I attended the PATH International Conference last October and one session that has stuck with me is the idea of the horse as an immediate feedback machine. I wrote about this briefly here in my post on “Why Horses?”
Horses instantly react to the environment around them. This means that they are constantly aware of their surroundings and always ready to react to external stimuli. This allows horses to be a mirror for clients. Clients who come in with baggage, like a bad day or a bad attitude, will likely struggle to connect with the horse that day. This allows the instructor to bring attention to the horse, instead of the client. In an ESMHL session, the equine specialist may ask the client to recognize how the horse is behaving. “Is the horse stressed out? How can you tell?” This gives the client a chance for self-reflection.
In a therapeutic riding session, instructors can immediately point out a horse’s reaction to a client. If a client starts to escalate in excitement or fear, the instructor can use the horse’s reaction to calm the client. “Johnny, do you see how your screaming is scaring Star?” or “Susie, we can’t yell around Smokey. Do you see how his head comes up and he moves away?”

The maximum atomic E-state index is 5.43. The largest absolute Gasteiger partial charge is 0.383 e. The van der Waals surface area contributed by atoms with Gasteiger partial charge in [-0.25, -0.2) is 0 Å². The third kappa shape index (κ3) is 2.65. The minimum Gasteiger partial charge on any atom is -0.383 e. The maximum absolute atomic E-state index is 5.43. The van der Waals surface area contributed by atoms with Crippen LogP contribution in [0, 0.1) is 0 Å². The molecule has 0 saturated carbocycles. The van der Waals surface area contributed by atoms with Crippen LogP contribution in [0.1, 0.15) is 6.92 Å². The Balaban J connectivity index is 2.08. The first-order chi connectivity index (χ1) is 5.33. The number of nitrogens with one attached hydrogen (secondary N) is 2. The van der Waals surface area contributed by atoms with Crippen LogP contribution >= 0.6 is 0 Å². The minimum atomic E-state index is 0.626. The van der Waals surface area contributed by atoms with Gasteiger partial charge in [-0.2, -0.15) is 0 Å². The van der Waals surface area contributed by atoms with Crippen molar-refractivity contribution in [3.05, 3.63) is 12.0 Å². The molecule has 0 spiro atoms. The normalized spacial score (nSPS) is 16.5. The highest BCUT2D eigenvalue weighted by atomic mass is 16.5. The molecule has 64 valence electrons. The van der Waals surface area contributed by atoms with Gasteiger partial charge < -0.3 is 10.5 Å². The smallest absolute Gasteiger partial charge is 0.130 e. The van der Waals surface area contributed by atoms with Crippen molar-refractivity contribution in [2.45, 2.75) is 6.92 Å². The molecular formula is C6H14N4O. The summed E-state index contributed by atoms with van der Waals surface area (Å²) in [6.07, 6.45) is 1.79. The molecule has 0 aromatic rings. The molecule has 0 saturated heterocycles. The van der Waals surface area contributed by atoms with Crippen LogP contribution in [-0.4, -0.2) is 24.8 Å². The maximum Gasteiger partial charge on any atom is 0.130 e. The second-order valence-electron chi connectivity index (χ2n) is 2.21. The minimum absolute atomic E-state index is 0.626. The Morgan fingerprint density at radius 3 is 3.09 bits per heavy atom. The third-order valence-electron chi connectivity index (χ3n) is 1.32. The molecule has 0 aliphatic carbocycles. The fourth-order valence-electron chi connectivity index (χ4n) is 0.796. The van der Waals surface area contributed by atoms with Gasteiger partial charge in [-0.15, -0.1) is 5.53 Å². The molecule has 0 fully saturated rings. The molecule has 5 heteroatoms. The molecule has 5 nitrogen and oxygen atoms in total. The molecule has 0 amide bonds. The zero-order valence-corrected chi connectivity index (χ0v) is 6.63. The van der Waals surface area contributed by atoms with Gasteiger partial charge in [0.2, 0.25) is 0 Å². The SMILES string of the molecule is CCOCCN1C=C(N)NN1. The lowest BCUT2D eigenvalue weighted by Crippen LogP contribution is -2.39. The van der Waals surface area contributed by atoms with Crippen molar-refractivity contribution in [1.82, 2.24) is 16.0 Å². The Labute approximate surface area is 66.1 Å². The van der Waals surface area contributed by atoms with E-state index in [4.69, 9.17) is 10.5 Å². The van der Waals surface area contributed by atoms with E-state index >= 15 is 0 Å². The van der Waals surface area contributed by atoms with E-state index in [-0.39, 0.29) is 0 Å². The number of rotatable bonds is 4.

The instant reaction of a horse helps us work on behavioral and emotional control for our clients. It takes attention off the client and creates a better learning environment. Few things react as quickly as a horse and the instanteous, noticeable reaction of a horse is an easy cue for clients to recognize.
I hope you find this helpful! I love diving in to these types of topics and could probably write way more on every single blog post, but I never want to bore you all with too many inane details. Leave a comment below if you want more information on anything I write about!
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